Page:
After almost 6 1/2 years, and 4,327 American dead and 31,483 wounded, with a war spiraling downward in Afghanistan, it would be indefensible for the U.S. military — overextended and in need of materiel repair and mental recuperation — to loiter in Iraq to improve the instincts of corrupt elites. If there is a worse use of the U.S. military than “nation-building,” it is adult supervision and behavior modification of other peoples’ politicians.
More than 725 Iraqis have been killed by terrorism since the June 30 pullback of U.S. forces from the cities. All U.S. combat units are to be withdrawn from the country within a year. Up to 50,000 can remain as “advisers” to an Iraqi government that is ostentatious about its belief that the presence of U.S. forces is superfluous and obnoxious.
The advisers are to leave by the end of 2011, by which time the final two years of the U.S. military presence will have achieved … what? Already that presence is irrelevant to the rising chaos, which the Iraqi government can neither contain nor refrain from participating in: Security forces seem to have been involved in the recent robbery of a state-run bank in central Baghdad.
I write this on May 24, the eve of Memorial Day, the day set aside to commemorate Americans who have died while in military service. This day was originally created (the first commemoration was May 30, 1868) to honor Union soldiers of the War Between the States, and was later expanded after World War I to include all those who have died in military service. Typically, commemorations can be expected to include much in the way of what is considered “patriotic” music (more accurately described as nationalistic), along with tributes themed along the lines of thanking those “who fight for our freedoms.” This spills over into Sunday services of many churches around the nation, when the emphasis temporarily focuses away from the praise of God and the proclamation of the Gospel, towards one of military service and national greatness.
It takes a cartoon version of Joe Biden to say what we all know to be true: when Bush said it, people rolled their eyes, but when Obama says it, they faint, chant and scream.
Dennis Kucinich talks on Iraq, and Duncan Hunter, Jr. regurgitates six year old talking points.
A great documentary on the fiscal irresponsibility of the United States government.
The journalist who threw a shoe at President Bush is being charged:
He was held Monday in Iraqi custody for investigation and could face charges of insulting a foreign leader and the Iraqi prime minister, who was standing next to Bush.
Conviction carries a sentence of up to two years in prison or a small fine — although it’s unlikely he would face the maximum penalty given his newfound cult status in the Arab world.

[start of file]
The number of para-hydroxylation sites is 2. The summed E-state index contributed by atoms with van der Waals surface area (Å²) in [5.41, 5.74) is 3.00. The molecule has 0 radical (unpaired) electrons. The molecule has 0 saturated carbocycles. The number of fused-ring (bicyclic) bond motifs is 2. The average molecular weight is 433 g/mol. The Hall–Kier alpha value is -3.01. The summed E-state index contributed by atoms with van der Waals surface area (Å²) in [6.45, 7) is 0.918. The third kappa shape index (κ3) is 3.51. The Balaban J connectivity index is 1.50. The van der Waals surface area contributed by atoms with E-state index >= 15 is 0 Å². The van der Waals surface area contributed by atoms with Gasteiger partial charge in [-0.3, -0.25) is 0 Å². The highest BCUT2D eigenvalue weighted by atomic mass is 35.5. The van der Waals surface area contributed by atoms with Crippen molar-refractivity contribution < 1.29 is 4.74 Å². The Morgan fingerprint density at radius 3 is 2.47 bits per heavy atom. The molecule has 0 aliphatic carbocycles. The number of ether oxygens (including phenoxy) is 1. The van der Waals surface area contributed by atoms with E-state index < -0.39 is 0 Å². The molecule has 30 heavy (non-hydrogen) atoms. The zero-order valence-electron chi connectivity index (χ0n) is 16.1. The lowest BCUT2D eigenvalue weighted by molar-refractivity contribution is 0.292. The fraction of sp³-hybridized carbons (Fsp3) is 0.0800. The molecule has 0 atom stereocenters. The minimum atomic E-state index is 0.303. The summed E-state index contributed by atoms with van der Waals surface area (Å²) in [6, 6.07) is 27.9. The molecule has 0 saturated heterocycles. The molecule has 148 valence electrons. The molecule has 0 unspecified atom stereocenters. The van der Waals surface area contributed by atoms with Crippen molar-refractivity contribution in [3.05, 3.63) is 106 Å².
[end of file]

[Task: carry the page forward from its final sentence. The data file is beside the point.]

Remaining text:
Assaulting a foreign leader I can understand being a crime, but “insulting a foreign leader?” That doesn’t sound like something people get charged with in court in a free society.
According to Troy Patterson over at Slate, the Saddam Hussein portrayed in HBO’s series House of Saddam resembles more a crime lord than a genocidal dictator. It’s quite a relief to read that HBO went that route, as Hussein’s career resembles more that of a gangster than an ideologue.
The wars the United States has been engaged in since 2001 have had with them a strong flirtation with darkness. It seems that strong repercussions are brewing for a few of those engaging in darkness:
WASHINGTON - Five Blackwater Worldwide security guards have been indicted and a sixth was negotiating a plea with prosecutors for a 2007 shooting that left 17 Iraqis dead and became an anti-American rallying cry for insurgents, people close to the case said Friday.
Many of us are watching with great interest to see how things are shaping up with likely appointments for the new Obama Administration. Given all the talk about “change” in this election, one would hope that the appointments would indicate some definite moves away from the status quo. Obviously the President’s powers to change much of anything are quite limited by the Constitution (not that this has mattered so much to recent Presidents), with foreign policy being the area of greatest potential for change. An initial look at Obama’s likely appointments in matters of foreign affairs and national security leads this writer to question just how much change, if any, will occur in the conduct of foreign affairs.